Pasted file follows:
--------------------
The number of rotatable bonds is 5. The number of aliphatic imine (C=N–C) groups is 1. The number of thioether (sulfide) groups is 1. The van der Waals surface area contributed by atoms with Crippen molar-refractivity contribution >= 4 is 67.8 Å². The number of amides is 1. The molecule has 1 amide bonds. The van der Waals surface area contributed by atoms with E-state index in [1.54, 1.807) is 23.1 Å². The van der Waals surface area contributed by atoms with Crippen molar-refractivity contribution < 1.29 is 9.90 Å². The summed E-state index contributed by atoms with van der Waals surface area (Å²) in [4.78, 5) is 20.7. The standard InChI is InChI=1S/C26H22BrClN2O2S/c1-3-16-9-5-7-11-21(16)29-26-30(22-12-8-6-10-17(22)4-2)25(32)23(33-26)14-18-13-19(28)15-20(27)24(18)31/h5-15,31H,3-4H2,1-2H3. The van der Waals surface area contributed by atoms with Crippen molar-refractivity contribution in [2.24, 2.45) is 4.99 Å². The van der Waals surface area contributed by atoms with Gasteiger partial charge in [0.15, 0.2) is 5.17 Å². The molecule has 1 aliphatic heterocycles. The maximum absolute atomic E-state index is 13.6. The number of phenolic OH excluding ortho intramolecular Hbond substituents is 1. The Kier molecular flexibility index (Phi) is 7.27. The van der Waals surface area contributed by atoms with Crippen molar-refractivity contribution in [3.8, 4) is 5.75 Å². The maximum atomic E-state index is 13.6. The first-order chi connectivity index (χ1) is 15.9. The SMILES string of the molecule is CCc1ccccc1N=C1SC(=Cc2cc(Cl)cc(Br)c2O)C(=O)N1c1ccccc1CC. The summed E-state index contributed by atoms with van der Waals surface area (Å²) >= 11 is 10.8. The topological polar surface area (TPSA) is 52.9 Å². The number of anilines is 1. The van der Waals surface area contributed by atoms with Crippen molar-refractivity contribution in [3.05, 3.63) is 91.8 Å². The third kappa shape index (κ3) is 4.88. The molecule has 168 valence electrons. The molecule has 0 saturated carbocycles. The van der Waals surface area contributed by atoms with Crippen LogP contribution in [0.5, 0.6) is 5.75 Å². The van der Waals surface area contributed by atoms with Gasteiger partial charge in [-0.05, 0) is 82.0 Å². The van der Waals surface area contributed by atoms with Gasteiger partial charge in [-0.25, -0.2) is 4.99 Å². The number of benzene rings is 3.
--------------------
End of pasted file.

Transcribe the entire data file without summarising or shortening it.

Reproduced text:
The number of rotatable bonds is 5. The number of aliphatic imine (C=N–C) groups is 1. The number of thioether (sulfide) groups is 1. The van der Waals surface area contributed by atoms with Crippen molar-refractivity contribution >= 4 is 67.8 Å². The number of amides is 1. The molecule has 1 amide bonds. The van der Waals surface area contributed by atoms with E-state index in [1.54, 1.807) is 23.1 Å². The van der Waals surface area contributed by atoms with Crippen molar-refractivity contribution < 1.29 is 9.90 Å². The summed E-state index contributed by atoms with van der Waals surface area (Å²) in [4.78, 5) is 20.7. The standard InChI is InChI=1S/C26H22BrClN2O2S/c1-3-16-9-5-7-11-21(16)29-26-30(22-12-8-6-10-17(22)4-2)25(32)23(33-26)14-18-13-19(28)15-20(27)24(18)31/h5-15,31H,3-4H2,1-2H3. The van der Waals surface area contributed by atoms with Crippen molar-refractivity contribution in [2.24, 2.45) is 4.99 Å². The van der Waals surface area contributed by atoms with Gasteiger partial charge in [0.15, 0.2) is 5.17 Å². The molecule has 1 aliphatic heterocycles. The maximum absolute atomic E-state index is 13.6. The number of phenolic OH excluding ortho intramolecular Hbond substituents is 1. The Kier molecular flexibility index (Phi) is 7.27. The van der Waals surface area contributed by atoms with Crippen molar-refractivity contribution in [3.8, 4) is 5.75 Å². The maximum atomic E-state index is 13.6. The first-order chi connectivity index (χ1) is 15.9. The SMILES string of the molecule is CCc1ccccc1N=C1SC(=Cc2cc(Cl)cc(Br)c2O)C(=O)N1c1ccccc1CC. The summed E-state index contributed by atoms with van der Waals surface area (Å²) >= 11 is 10.8. The topological polar surface area (TPSA) is 52.9 Å². The number of anilines is 1. The van der Waals surface area contributed by atoms with Crippen molar-refractivity contribution in [3.05, 3.63) is 91.8 Å². The third kappa shape index (κ3) is 4.88. The molecule has 168 valence electrons. The molecule has 0 saturated carbocycles. The van der Waals surface area contributed by atoms with Crippen LogP contribution in [0.5, 0.6) is 5.75 Å². The van der Waals surface area contributed by atoms with Gasteiger partial charge in [-0.05, 0) is 82.0 Å². The van der Waals surface area contributed by atoms with Gasteiger partial charge in [-0.25, -0.2) is 4.99 Å². The number of benzene rings is 3.